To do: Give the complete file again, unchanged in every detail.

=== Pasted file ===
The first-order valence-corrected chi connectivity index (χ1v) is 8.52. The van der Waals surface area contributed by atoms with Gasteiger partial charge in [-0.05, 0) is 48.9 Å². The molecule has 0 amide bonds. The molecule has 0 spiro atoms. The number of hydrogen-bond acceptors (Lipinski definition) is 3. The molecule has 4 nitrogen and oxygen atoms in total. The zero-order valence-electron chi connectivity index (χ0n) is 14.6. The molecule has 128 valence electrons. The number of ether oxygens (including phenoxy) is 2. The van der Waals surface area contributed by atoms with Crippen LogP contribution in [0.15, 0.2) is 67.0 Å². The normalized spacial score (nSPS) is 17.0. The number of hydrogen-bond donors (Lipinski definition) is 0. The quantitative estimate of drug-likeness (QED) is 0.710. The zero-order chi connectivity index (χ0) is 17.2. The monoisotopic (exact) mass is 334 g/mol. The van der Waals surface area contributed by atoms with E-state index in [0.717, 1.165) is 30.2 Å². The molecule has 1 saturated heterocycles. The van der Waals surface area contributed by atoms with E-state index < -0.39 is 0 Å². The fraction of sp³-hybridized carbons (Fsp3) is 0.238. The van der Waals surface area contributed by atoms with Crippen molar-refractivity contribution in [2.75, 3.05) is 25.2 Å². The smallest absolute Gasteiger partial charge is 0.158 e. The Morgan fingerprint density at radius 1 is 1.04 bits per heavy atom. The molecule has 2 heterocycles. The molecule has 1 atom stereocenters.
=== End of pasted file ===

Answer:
The first-order valence-corrected chi connectivity index (χ1v) is 8.52. The van der Waals surface area contributed by atoms with Gasteiger partial charge in [-0.05, 0) is 48.9 Å². The molecule has 0 amide bonds. The molecule has 0 spiro atoms. The number of hydrogen-bond acceptors (Lipinski definition) is 3. The molecule has 4 nitrogen and oxygen atoms in total. The zero-order valence-electron chi connectivity index (χ0n) is 14.6. The molecule has 128 valence electrons. The number of ether oxygens (including phenoxy) is 2. The van der Waals surface area contributed by atoms with Crippen LogP contribution in [0.15, 0.2) is 67.0 Å². The normalized spacial score (nSPS) is 17.0. The number of hydrogen-bond donors (Lipinski definition) is 0. The quantitative estimate of drug-likeness (QED) is 0.710. The zero-order chi connectivity index (χ0) is 17.2. The monoisotopic (exact) mass is 334 g/mol. The van der Waals surface area contributed by atoms with E-state index in [0.717, 1.165) is 30.2 Å². The molecule has 1 saturated heterocycles. The van der Waals surface area contributed by atoms with E-state index < -0.39 is 0 Å². The fraction of sp³-hybridized carbons (Fsp3) is 0.238. The van der Waals surface area contributed by atoms with Crippen molar-refractivity contribution in [2.75, 3.05) is 25.2 Å². The smallest absolute Gasteiger partial charge is 0.158 e. The Morgan fingerprint density at radius 1 is 1.04 bits per heavy atom. The molecule has 2 heterocycles. The molecule has 1 atom stereocenters.